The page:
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If you’ve been looking for beauty products recently, chances are, you’ve noticed something. Salicylic acid. It’s in everything. From makeup to facial cleansers, it seems like every beauty line has a product containing it. You may have heard that salicylic acid is good for treating acne, but what is it really and is it good for it to be in everything?

Salicylic acid is what’s known as a Beta Hydroxy Acid. All that means is it’s a type of exfoliant for the skin. It’s similar to the type of anti-inflammatory found in aspirin, and in fact, both were originally extracted from willow bark. It’s also known to treat acne because it has a drying effect and has antibacterial effects.

But what really makes salicylic acid a popular acne treatment is that it breaks up cells that line the skin pore. It’s known as a keratolytic, meaning it loosens the keratin of the skin. This effect unclogs whiteheads and blackheads, while helping to get rid of old skin cells. It’s even used in heavy-duty peels through dermatologists because it can help reduce blackheads, dry up oil and lighten the dark scarring caused by acne. It’s also known to decrease inflammation.

So the big question: should you use salicylic acid and is it okay to use it in everything? The issue with salicylic acid is that it can be very drying. And on top of that, it works for blackheads and whiteheads, but not so much for larger pustules or cysts when it comes to acne. Larger, redder acne tends to be better helped by benzoyl peroxide-based products.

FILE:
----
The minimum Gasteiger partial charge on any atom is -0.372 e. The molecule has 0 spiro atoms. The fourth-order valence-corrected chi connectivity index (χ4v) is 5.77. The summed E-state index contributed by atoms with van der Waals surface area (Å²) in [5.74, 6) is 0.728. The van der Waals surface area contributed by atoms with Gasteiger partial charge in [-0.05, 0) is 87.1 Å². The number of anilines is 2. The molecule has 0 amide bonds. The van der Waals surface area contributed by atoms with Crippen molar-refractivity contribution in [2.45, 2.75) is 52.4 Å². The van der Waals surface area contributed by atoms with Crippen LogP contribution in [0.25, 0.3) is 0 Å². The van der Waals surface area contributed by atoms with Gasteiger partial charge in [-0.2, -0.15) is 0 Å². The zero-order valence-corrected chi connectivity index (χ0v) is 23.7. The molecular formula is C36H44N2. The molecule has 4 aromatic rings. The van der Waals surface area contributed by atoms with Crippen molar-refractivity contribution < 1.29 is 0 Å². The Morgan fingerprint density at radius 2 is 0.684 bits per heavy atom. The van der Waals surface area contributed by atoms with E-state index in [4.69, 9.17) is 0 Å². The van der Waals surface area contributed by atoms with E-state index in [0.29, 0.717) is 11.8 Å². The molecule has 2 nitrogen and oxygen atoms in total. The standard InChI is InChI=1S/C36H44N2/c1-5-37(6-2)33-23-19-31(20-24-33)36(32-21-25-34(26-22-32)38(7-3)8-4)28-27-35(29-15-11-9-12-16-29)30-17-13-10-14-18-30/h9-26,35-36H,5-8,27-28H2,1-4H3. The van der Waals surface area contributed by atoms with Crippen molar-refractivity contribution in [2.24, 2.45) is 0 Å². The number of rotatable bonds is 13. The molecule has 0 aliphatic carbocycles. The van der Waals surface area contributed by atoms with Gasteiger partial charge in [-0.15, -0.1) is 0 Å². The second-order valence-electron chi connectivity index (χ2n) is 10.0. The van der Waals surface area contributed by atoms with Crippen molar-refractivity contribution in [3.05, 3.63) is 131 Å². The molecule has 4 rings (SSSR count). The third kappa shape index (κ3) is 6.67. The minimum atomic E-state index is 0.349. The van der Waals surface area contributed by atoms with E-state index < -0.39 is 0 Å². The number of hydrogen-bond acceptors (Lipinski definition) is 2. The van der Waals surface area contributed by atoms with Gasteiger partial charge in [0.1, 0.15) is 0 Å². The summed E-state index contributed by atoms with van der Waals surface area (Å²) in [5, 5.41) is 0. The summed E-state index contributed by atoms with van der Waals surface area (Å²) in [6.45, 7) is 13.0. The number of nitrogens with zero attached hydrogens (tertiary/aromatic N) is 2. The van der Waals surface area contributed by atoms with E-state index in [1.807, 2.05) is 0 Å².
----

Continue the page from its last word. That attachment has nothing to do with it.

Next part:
So, some questions you may want to consider are:

  • Do you struggle with acne, and if so, which type?
  • Do you have sensitive skin that is prone to irritation?
  • Do you have skin that is prone to being very dry?

If the answers to those questions were “blackheads/whiteheads,” “no” and “no,” you might want to give salicylic acid a shot. If you have sensitive and dry skin, know that there’s a chance that using it could mean flaming red skin that makes it look like you have a sunburn. Especially if you’re using the acid in cleansers, creams, masks and makeup.

Even if you’re prone to whiteheads and blackheads, and have very resilient skin, using salicylic acid will still take some experimentation. Start with lower doses if a skincare line allows, and let your skin adjust for a week or two before changing the routine. Also, start one salicylic acid product at a time. Then if one product doesn’t agree with you, you’ll know which product caused it.

Michelle Lovrine Honeyager is a freelance writer living in Southeastern Wisconsin. You can find out more about her at https://www.clippings.me/michellelovrine.